October 8, 2011

Something Wonderful: Taylor Mali on "The Voice of the Neuter"

This is, like, so totally worth you while, ya know? And it works well, sort of, with the things over on the, like, sidebar about the totally hip interrogative tone?

Thanks, like, Jewel?

Posted by Vanderleun at October 8, 2011 3:25 PM
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"It is impossible to speak in such a way that you cannot be misunderstood." -- Karl Popper N.B.: Comments are moderated and may not appear immediately. Comments that exceed the obscenity or stupidity limits will be either edited or expunged.

The ego of the neuter screams overcompensation. Women just know these things.

Posted by: RedCarolina at October 8, 2011 4:51 PM

Link to his utube videos. Not good.

We could only hope that people have finally become too uncertain of their opinions to speak with conviction, but I don't think that is true. The descent of language has entirely different sources. Single mothers, public schools, and social networking.

Posted by: james wilson at October 8, 2011 8:23 PM

Don't forget Moon Unit Zappa, James.


Posted by: Jewel at October 8, 2011 10:43 PM

This is silly. Uptones at the end of sentences are annoying, but they have very little to do with uncertainty. It's the Californian Valley Girl version of a lilt, and its primary purpose is inviting interaction (ie, nods of agreement or further conversation). It has spread outside its original range over the last forty years or so, but that's not surprising.

And yes, intensifiers and sounds that cover pauses are often annoying, but every other English dialect has them too; they just sound different. Eyah is the Maine "like". Every dialect of English gives its sentences some kind little tonal melody, and Jamaican sentences don't use tones quite the same way New Yorkers do. Ooooh, news.

Most language changes are "led" (ie, found most extremely) in the speech of teenage girls or middle-aged men. Eventually the rest of the population picks up on it, which is why young men now talk this way.

Posted by: Maureen at October 9, 2011 9:25 AM

Also, nobody has ever gone around saying, "Those Scandihoovian and Germanic languages that end sentences in uptones are all wimpy and neutered, ja?" to your average Viking raider or hulking Minnesota farmer.

Posted by: Maureen at October 9, 2011 9:33 AM

Last time I checked, the Swede in Minnesota wasn't talking Swedish, with its lilt and twang. He was speaking Ammurican. His grown children on the other hand, all sound like fifth grade girls, now.

Posted by: Jewel at October 9, 2011 11:57 AM

All the identifiable Swedish-Americans from Minnesota that I've ever heard... well, hate to break it to you, but they still sound pretty Swedish even while speaking American English. (One may mention the movie Fargo and the little comedy sketch about Lutheran Airlines.)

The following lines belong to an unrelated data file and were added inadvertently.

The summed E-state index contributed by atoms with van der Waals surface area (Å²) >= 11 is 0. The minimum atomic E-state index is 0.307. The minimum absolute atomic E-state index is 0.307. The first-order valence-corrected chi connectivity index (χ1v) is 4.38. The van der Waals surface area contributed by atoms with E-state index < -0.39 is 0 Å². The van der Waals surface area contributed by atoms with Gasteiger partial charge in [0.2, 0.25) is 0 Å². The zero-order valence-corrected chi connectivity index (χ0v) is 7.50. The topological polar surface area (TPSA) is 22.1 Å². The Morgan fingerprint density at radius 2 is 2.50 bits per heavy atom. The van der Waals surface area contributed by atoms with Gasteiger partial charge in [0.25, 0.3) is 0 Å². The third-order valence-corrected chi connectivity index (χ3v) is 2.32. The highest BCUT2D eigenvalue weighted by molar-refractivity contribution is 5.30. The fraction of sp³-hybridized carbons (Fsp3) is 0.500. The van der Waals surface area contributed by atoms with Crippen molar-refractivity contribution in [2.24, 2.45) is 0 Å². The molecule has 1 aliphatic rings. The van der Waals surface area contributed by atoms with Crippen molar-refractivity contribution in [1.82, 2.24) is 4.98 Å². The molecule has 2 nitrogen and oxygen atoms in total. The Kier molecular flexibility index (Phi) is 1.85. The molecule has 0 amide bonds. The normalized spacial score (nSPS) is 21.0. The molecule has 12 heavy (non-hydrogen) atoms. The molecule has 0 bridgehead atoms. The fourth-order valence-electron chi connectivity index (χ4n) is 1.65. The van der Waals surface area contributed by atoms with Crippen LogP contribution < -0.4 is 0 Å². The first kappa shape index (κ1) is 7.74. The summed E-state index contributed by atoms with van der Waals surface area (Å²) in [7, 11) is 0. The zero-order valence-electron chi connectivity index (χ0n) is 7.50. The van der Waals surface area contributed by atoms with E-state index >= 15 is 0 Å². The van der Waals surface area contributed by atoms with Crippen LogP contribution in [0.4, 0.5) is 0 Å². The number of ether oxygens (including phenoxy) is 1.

And yes, the mix of dialects from people who moved to California includes a good mixture of folks from the Northern Cities and from the rest of the Midwest. Heavily Ohio and Michigan, true, but there's a heaping helping of Minnesota and North Dakota and so on. The perception of a "whiny" sound probably comes from certain elements of Northern Cities vowels being mixed with all this other stuff. Some of the pacing probably comes from the more Southern elements.

I'm sure there are plenty of papers about this.

Posted by: Maureen at October 9, 2011 6:02 PM

According to Language Log, one of the standard papers on the discourse particle "like" was written by one Muffy Siegel in 2002. This seems, like, totally fitting, you know?

This other Language Log post includes a whole bunch of "like" posts, including one wherein Pat Robertson used the expression.

Posted by: Maureen at October 9, 2011 6:27 PM

In the Valley Girl video line up at Youtube, there is an interesting video of Moon Unit and her father Frank Zappa with David Letterman. She is fourteen in the video, but speaks with the voice of a woman in her twenties. Missing from her speech pattern is the very Valley Girl she did so well in the song. Her cadences and lilt- Californian, but not mall rat, which was the point of the song in the first place.
Having grown up in Montana, where the Norskies are that state's version of Swede, you also hear a lot of Scandinavian coming through the rye, especially in northeastern Montana, near the North Dakota line. I have a recording of the kids in our family making a taped letter to our grandmother in Kansas City, which also has a twang all its own, not southern, not upper Midwest, but definitely Kansas City. I listened to it some 35 years after it was made, and we sounded Canadian! We were living not far from the border, so it isn't any wonder that the siren song of the Canuck should meander southwards into our mouths.
When I moved back east with the husband, to Lancaster County PA, the trove of dialectal wonderment never ceases! There are two dialects: the Pennsylvania Dutch and the Chesapeake. Whenever my husband gets together with his family, he immediately starts to sound like them. One of the changes our speech made out here was the pronunciation of the long o. In Montana, it was a really closed mouth o, while here, it is broad and wide, almost a long a. And the interrogative lift that saturates the speech of Generation Why? is exactly the opposite. When you are asked a question, the voice heads down, statement-like.
The first time I heard it was when my nephew asked me if I was finished using something.
Are yooz DONE widdat? There was no question mark whatsoever in his question. It was almost a command: yooz ARE done widdat.
And I was. And I am. Yet another fascinating discussion on American Digest.

Posted by: Jewel at October 9, 2011 9:52 PM